Don’t Train your Dog… Just do not bother!

Feb 25, 2017 |

Dog training, or, in literal terms, Behaviour Modification, has been designed to turn any given behaviour A into behaviour B. Presumably, you do it in a way that turns badly behaved pooch into a better behaved, obedient and well mannered one.

But what can we say about a dog who has not misbehaved in, lets say, days, or even weeks? Can he be trained? Never happens, you’d say? Not exactly true.

It does, but only with the owner / handler taking a pro-active approach from the very start, be it from the moment of young pup entering his new home, or an older dog starting his new life in the new environment.

Dog trainers do not like talking about this dog “MANAGEMENT” issue when advising on a new case for a simple reason – it dismisses the need for their continuous services.

So what does this word Management encompass?

Not letting the bad behaviour originate / continue for a continuous period of time, plain and simple.

How long are we talking about? Once again, this is the part of the fascinating subject of individuality of each particular case / specimen.

I have to tell you that in reality the whole thing should not sound daunting or hard work. We have had dogs over the years that would join our walking round or come to board with us, and being properly supervised for as little as two or three days, were given the full freedom to continue their quickly established exemplary behaviour without any form of containment or restraint.

Sounds too good to be true? This also greatly depends on you as an instigator of a training regime. The better you are at your job, the greater those results are. So do not expect your troublesome pet, if this is the case, to do all of the learning.

OK, now we’ve come to the technical part of the discussion after having the logistics of the process covered. Without massive research into all the gadgets and gimmicks available on the modern market, the following objects spring to mind right away: dog crate, puppy pen, safe enclosures, chew deterrents, lunging rein and trailing lead, various versions of attachment (short and long rope etc), muzzle, variations of head collars & body harnesses, and many more tricks and inventions that the  modern day and age have brought us. Some of these procedures are reversible and limited in time, like your helping tools, or “technical support” and some have a much deeper effect, like neutering, medication, surgical enhancements etc. Luckily, this is not employed very often and veterinarians now are strictly prohibited from using some of these options unless they supplement on-going training.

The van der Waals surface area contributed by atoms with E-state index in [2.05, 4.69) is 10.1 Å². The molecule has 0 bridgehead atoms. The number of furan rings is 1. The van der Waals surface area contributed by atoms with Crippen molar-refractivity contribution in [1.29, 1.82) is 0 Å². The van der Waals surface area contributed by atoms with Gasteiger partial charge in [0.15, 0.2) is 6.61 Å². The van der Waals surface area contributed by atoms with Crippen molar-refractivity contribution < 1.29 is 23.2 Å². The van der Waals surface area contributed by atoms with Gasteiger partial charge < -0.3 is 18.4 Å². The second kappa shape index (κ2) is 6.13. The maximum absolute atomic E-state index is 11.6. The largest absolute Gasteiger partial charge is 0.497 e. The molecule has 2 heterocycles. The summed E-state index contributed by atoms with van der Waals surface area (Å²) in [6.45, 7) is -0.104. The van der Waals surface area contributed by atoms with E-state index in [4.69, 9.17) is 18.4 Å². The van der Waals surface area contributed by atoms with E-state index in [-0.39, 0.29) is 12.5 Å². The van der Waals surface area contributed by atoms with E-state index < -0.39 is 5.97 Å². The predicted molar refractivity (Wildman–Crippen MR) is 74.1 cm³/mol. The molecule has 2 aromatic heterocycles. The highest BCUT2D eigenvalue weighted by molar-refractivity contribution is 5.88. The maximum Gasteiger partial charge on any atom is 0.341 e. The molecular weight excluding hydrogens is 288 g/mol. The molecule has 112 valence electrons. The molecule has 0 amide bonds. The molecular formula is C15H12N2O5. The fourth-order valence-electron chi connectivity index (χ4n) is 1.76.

With all this said, I would like to send you home having at least a bit to think about and a bit to do. So

A) – try to design a short, few days long, routine, where your trainee will be observed and guided, helped and controlled to the point where he / she can not put a paw wrong. No exception, no time off, no but’s and if’s; and

B) – Look up the article “Dog’s lead as communication tool” here and extend your emotional connection with your dog by a bit of a rope / soft dog lead. How long – you decide, all depends on circumstances, activities undertaken and your ability to deal with the “length of that life-line” provided.

Here we are, at the end of the chapter. Now you have tools and knowledge to implement the suggested procedures in your own time and from the comfort of your own home / office / car. (How can the dog not wish to go in a car if you just pick him up and put in, irrespectively of his desires and resistance? He’d object to it once, twice, and – bingo – all you have to do is to reward him for the compliance demonstrated.

Trainers will teach you a number of ways to encourage your dog to go into his crate at night. But see how most of them do it themselves – once – and the dog is in. No point to fight it, no reason to pull back… You are in – have a biscuit!

At the same time try not to dismiss the necessity to actively train your dog as the results of the above will make him “not bad”. But that “not bad” dog is still not a “good” dog yet. The “tricks of the trade” that make some trainers so successful is a “mix-n-match” technique of combining all the available options into that “perfect” TRAINING AND REHABILITATION routine towards achieving the desirable. D.Y.

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